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Here is a little true fishing story about the value of fishing catch and release and sustainability.

The Great South Bay “Bottle Fish” (pictured above)–decimated by over-fishing of it, its food sources, (clams and scallops), loss of habitat, and pollution.

When I was a little guy, growing up in the maritime community of Sag Harbor on eastern Long Island, New York, my friends and father and their fathers and brothers and sisters fished as frequently as the weather allowed.  Since the town was not known for the wealth of the year-round residents (aka “townies”) us residents fished largely from shore or bounced sinkers from small boats.  And in those days it was productive enough.

The popular and common catch of the time was what we called “bottle-fish”, a species of puffer fish that hugged the bottom, with a topside colored and dappled to blend into the vagueness  of the bottom and a white belly studded with little spines that stood out even more when the animal puffed up like a balloon as a defense against predators.  Cut bait, mostly squid pieces where the preferred bait, (although pretty much anything would work) stuck on small curved hook on a length of mono-filament leader and a 1 – 2 ounce lead sinker.

For us, it was hard not to catch bottle fish.  They were everywhere we could reach and then some:  cast from the shore or drop a sinker from a boat from two feet to four fathoms and chances are that tug at the end of the line was a bottle fish.  Not much of fighter and not much of a fight on the mid-weight, all purpose tackle we all used–we couldn’t afford lighter or heavier tackle for variety, so the standard stiff boat rod with a crank reel (level wind if you were lucky enough to afford one) was what we all carried over our shoulders as we walked to our favorite spots.

They were mighty tasty and easy to clean.  Slice just behind the skull but just a bit into the camouflage skin above the white belly; put the head over a nail protruding from a board and pull the bottom white skin down until the flesh began to show, then invert and yank out the flesh.  These weren’t big animals, maybe two pounds, at most if that, but what you got as a reward was a lovely filet of off-white meat with a simple cartilage backbone down the center.  In the Harbor, Moms fried them up, floured, egg-dipped and breaded in oil over medium heat and turned out a fantastic meal.  As a kid I ate more bottle fish than burgers.

Back then, the tourists (we called them “tour-ons” as in “morons” and still do) would bring back bushel loads of these tasty fish just to prove their “prowess” and then throw the catch away.  They thought they were poisonous but that didn’t stop the tour-ons from  yanking them up and throwing them into a basket to die for no good reason.  As kids we would hang around the docks waiting for these fools to return from their desperate battles with these little goodies and ask these brave fake fishermen what they were going to do with all those bottle fish.  “Nothing” was always the answer, “Why, you want ’em?  They’re poisonous, you know kid.”  “Yeah, I know, but my Mother says they’re the best fertilizer for her roses.”…We all carried a length of line coiled around the handle bars of our bikes so we could secure that basket of fish and then scamper on home to start cleaning dinner.  We knew the value of fishing catch and release because we never kept more than we could eat…and freezers weren’t that big and popular back then.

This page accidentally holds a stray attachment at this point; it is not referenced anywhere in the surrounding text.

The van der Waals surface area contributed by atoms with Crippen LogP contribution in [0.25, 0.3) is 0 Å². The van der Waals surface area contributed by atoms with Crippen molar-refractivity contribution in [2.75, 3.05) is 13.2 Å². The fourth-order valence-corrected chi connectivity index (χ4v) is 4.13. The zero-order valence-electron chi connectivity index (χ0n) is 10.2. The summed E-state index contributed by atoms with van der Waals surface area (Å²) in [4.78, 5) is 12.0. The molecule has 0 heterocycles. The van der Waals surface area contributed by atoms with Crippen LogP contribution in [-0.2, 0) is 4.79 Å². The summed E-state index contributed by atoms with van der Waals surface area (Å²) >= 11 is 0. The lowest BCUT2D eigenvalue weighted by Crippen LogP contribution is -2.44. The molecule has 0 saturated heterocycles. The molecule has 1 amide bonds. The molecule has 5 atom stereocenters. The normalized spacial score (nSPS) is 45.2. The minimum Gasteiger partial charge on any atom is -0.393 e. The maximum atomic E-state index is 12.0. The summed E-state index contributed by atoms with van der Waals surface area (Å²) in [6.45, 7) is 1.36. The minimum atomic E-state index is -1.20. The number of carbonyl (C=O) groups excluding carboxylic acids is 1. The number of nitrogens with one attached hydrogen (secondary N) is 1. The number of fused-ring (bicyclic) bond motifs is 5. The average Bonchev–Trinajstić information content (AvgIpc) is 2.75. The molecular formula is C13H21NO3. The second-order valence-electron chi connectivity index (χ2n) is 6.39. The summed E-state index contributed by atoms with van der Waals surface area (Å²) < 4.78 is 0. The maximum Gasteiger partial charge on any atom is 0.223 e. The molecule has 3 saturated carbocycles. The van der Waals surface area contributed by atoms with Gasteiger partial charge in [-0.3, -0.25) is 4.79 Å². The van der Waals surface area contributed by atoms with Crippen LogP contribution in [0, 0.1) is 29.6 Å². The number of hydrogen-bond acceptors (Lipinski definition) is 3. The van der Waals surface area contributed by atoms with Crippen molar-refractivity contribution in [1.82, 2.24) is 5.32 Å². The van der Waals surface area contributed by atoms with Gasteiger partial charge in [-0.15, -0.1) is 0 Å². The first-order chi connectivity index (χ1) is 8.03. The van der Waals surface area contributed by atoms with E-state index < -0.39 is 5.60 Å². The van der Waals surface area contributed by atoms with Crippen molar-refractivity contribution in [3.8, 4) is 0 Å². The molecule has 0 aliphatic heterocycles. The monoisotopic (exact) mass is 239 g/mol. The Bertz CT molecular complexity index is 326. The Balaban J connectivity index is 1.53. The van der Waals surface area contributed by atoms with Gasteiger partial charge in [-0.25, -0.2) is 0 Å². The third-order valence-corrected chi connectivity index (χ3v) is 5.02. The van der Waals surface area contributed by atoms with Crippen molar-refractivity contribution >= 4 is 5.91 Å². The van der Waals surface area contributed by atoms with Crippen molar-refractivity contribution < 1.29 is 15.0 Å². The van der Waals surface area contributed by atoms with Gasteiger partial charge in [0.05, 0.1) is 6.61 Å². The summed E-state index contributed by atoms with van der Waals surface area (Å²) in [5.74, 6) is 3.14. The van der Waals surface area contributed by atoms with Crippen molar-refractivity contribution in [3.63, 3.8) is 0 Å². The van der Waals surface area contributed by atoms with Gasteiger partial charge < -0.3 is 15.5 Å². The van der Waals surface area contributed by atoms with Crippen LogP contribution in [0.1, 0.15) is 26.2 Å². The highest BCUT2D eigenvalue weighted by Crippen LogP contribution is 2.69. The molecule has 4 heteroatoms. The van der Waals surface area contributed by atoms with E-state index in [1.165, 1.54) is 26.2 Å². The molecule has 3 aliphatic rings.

We laughed at the tour-ons then for their ignorance and in hind-sight, we should have chastised them for the genocide they wrought on the species.  There hasn’t been a bottle fish caught in Sag Harbor since I became an adult, and that was a long, long time ago.

Which gets me to the point of the blog and an introduction to much of my purpose:  be aware of sustainability.  There is no argument to the statement that man has not been a good steward or tenant of the planet.  What was once thought to in-exhaustible is now  scarcer and scarcer.  The endangered species list gets larger each year when it shouldn’t exist at all.

Think about it.

Keep it to eat it or release it; follow the rules and regulations.

These fish below are displayed on the same dock in the Florida Keys, pretty much all the same species, but the photo on the right was taken 50 years after the black and white photo on the left…and, there was a major change in species composition.  We know what “stress” does to us, now consider what “stress” in the form of over-fishing, food source decline, loss of habitat, pollution, and even “chemical” changes to the oceans (increase/decrease in salinity and/or oxygen) does to the fishing stocks in the planet’s oceans.

Please take a few moments to check at the “sustainability blog” … you may be quite surprised, and hopefully, encouraged to act.  I thank you, the kids growing up in Sag Harbor and other such towns thank you, and…the fish thank you.